The — the notion of — the issue here is an issue of evidence, and it is controlled by Federal Rule 501, which specifies that Federal courts that resolve claims of privilege based on common law principles.

Under the common law, a trustee cannot assert the attorney-client privilege to withhold from a fiduciary legal advice about management of the trust.

That, I submit, is the end of the analysis.

Samuel A. Alito, Jr.:

Well, what do you make of the fact that the Uniform Trust Code reserves decision on the question whether there is a fiduciary exception to the attorney-client privilege?

That seems to suggest that as a general matter, this is not as well-established as you seem to argue.

Steven D. Gordon:

Your Honor, there are very — there are a handful of States that have not recognized the fiduciary exception, but there is no Federal circuit that has refused to recognize it.

Indeed, all of the Federal circuits that have considered it have adopted it, and it is recognized in both, as we stated in our brief, the Restatement of Trusts and the Restatement of the law Governing Lawyers.

Ruth Bader Ginsburg:

Mr. Gordon–

Antonin Scalia:

Has it ever been applied, to your knowledge, where — where it was not the case that the trust paid for the attorney’s advice out of the trust funds and where the trust did — where — where the trust owned the papers that consisted of the attorney’s advice?

Is there any case where those two conditions or either one of them did not exist where the — the trust was required to turn over the attorney’s advice?

Steven D. Gordon:

Justice Scalia, I — I cannot cite a specific case–

Antonin Scalia:

Yes, but, see, that’s the argument of the government, that the exception, the trust exception to the extent that it exists, was based principally upon the fact that these papers belonged to the trust and that the attorney’s advice had been paid for by the trust, so of course the trustee is entitled to get it.

Steven D. Gordon:

–But that’s not correct, if — if I may, Mr. Justice.

If you look at the seminal American decision, the Riggs Bank decision that’s cited in both briefs, they talk about the rationales and they said that the first rationale is that the trustee acts as a proxy for the beneficiary in obtaining the advice.

The second rationale is that the trustee has a general duty to disclose relevant information to the beneficiary.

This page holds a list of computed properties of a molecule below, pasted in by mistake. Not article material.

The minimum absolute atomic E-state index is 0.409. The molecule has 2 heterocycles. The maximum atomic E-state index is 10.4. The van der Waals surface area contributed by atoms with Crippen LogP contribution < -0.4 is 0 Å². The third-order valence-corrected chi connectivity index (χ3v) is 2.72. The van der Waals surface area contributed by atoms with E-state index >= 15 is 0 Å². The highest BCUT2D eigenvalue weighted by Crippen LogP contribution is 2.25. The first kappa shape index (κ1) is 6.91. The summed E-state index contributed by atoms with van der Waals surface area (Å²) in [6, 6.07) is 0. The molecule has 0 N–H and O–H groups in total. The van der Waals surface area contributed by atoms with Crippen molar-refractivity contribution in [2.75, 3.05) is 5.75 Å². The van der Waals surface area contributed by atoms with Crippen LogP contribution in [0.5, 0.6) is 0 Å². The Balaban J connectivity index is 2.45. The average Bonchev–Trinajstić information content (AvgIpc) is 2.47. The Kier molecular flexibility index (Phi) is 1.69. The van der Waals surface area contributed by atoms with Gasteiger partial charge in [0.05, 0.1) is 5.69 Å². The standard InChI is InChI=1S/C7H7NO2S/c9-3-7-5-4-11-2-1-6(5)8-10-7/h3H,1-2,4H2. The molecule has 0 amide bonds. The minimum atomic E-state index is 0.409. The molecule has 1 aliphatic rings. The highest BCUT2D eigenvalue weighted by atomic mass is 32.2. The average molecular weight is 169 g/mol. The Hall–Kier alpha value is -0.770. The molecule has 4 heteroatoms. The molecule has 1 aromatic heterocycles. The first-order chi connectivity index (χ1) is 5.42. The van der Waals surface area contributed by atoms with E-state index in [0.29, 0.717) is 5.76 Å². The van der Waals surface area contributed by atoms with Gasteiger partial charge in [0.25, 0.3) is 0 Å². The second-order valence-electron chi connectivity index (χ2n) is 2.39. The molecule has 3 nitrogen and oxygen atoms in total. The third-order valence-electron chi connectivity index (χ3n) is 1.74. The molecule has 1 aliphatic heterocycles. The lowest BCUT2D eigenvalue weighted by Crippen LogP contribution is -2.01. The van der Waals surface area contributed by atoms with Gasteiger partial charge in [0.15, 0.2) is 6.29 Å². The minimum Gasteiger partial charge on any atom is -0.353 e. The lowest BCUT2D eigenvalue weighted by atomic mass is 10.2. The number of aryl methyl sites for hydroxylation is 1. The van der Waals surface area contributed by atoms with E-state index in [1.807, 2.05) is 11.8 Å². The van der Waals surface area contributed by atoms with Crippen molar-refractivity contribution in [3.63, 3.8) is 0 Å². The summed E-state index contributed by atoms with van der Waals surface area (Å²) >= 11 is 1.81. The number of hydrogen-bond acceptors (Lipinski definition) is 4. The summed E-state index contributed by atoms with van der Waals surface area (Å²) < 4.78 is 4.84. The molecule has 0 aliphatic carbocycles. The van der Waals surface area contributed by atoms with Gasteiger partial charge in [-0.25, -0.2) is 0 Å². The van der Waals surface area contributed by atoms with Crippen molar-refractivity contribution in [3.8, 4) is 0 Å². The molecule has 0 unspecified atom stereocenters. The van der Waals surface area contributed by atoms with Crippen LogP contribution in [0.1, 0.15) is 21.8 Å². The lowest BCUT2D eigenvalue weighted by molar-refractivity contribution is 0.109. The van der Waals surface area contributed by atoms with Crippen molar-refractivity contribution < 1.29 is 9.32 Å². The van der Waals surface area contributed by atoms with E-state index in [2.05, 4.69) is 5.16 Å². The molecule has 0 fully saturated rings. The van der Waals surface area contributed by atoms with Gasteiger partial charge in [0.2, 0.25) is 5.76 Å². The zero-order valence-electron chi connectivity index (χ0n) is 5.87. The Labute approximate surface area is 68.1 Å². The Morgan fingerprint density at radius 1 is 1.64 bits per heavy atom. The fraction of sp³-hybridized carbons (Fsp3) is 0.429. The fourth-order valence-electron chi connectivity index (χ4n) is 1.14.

The Court mentioned that one factor that it would look at was who had paid for the legal advice, but it did not suggest that that was determinative, and indeed subsequent case law has made clear that it is not, and the Restatement says explicitly that who paid is not the controlling factor.

Antonin Scalia:

But you don’t have a single case?

Steven D. Gordon:

Not that I can cite right now.

But it would be–

Ruth Bader Ginsburg:

–I thought Riggs — you said Riggs was a case where the trust fund paid the lawyer, and the Court distinguished cases where that wasn’t so, where the trustee was paying the lawyer for the trustee’s own protection, and the Court went out of its way to say we are dealing with a case where the lawyer is paid out of trust funds.

In Riggs, the — seminal case, right?

Steven D. Gordon:

–Yes, Your Honor.

But the issue — this is, I submit, letting the tail wag the dog.

What we are talking about is money that belongs to the beneficiary.

We’re talking about money.

We’re not talking about a bare trust.

We’re talking about a full-fledged trust under Mitchell 2.

Indeed, this Court in Mitchell 2 said that trusts involving the management of Indian money were full-fledged trusts.

And in that situation for the government to say that, while any private fiduciary would be obliged to show to the beneficiary the legal advice it’s received when there’s an issue about whether it’s fulfilled its fiduciary duties, it’s different because we’ve spent our hard-earned money on these lawyers and we own the records in issue.

I mean, that doesn’t make sense.

And basically as a matter of discovery, which is where we are right now, the posture of the case, whenever you seek discovery, in virtually all of those circumstances the documents in issue are going to belong to the opposing party.

John G. Roberts, Jr.:

Counsel, the attorney-client privilege is policy-based and I’m concerned about the policy implications of your position.

Our system has concluded that it works best if people have candid advice from their lawyers, and my concern here is if you’re a lawyer — you are a lawyer — and — and you’re asked for your advice by a trustee–